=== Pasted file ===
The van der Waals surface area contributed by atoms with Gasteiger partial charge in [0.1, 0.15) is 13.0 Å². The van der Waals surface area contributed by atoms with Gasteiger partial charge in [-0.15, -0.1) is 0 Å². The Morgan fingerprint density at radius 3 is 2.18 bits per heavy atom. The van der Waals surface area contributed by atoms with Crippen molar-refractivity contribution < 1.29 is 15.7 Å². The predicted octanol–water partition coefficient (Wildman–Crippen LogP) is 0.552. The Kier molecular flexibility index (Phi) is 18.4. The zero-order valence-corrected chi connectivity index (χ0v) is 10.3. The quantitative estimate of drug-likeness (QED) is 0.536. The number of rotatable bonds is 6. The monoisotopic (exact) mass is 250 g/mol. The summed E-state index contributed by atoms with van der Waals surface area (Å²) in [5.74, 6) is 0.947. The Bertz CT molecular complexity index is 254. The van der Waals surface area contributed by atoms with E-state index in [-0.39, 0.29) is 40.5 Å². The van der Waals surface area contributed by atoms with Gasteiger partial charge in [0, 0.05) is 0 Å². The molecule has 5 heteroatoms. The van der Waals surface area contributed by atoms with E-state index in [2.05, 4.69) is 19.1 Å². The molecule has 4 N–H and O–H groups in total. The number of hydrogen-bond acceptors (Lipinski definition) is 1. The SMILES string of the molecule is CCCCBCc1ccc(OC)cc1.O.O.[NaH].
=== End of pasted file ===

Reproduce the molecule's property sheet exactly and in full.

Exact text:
The van der Waals surface area contributed by atoms with Gasteiger partial charge in [0.1, 0.15) is 13.0 Å². The van der Waals surface area contributed by atoms with Gasteiger partial charge in [-0.15, -0.1) is 0 Å². The Morgan fingerprint density at radius 3 is 2.18 bits per heavy atom. The van der Waals surface area contributed by atoms with Crippen molar-refractivity contribution < 1.29 is 15.7 Å². The predicted octanol–water partition coefficient (Wildman–Crippen LogP) is 0.552. The Kier molecular flexibility index (Phi) is 18.4. The zero-order valence-corrected chi connectivity index (χ0v) is 10.3. The quantitative estimate of drug-likeness (QED) is 0.536. The number of rotatable bonds is 6. The monoisotopic (exact) mass is 250 g/mol. The summed E-state index contributed by atoms with van der Waals surface area (Å²) in [5.74, 6) is 0.947. The Bertz CT molecular complexity index is 254. The van der Waals surface area contributed by atoms with E-state index in [-0.39, 0.29) is 40.5 Å². The van der Waals surface area contributed by atoms with Gasteiger partial charge in [0, 0.05) is 0 Å². The molecule has 5 heteroatoms. The van der Waals surface area contributed by atoms with E-state index in [2.05, 4.69) is 19.1 Å². The molecule has 4 N–H and O–H groups in total. The number of hydrogen-bond acceptors (Lipinski definition) is 1. The SMILES string of the molecule is CCCCBCc1ccc(OC)cc1.O.O.[NaH].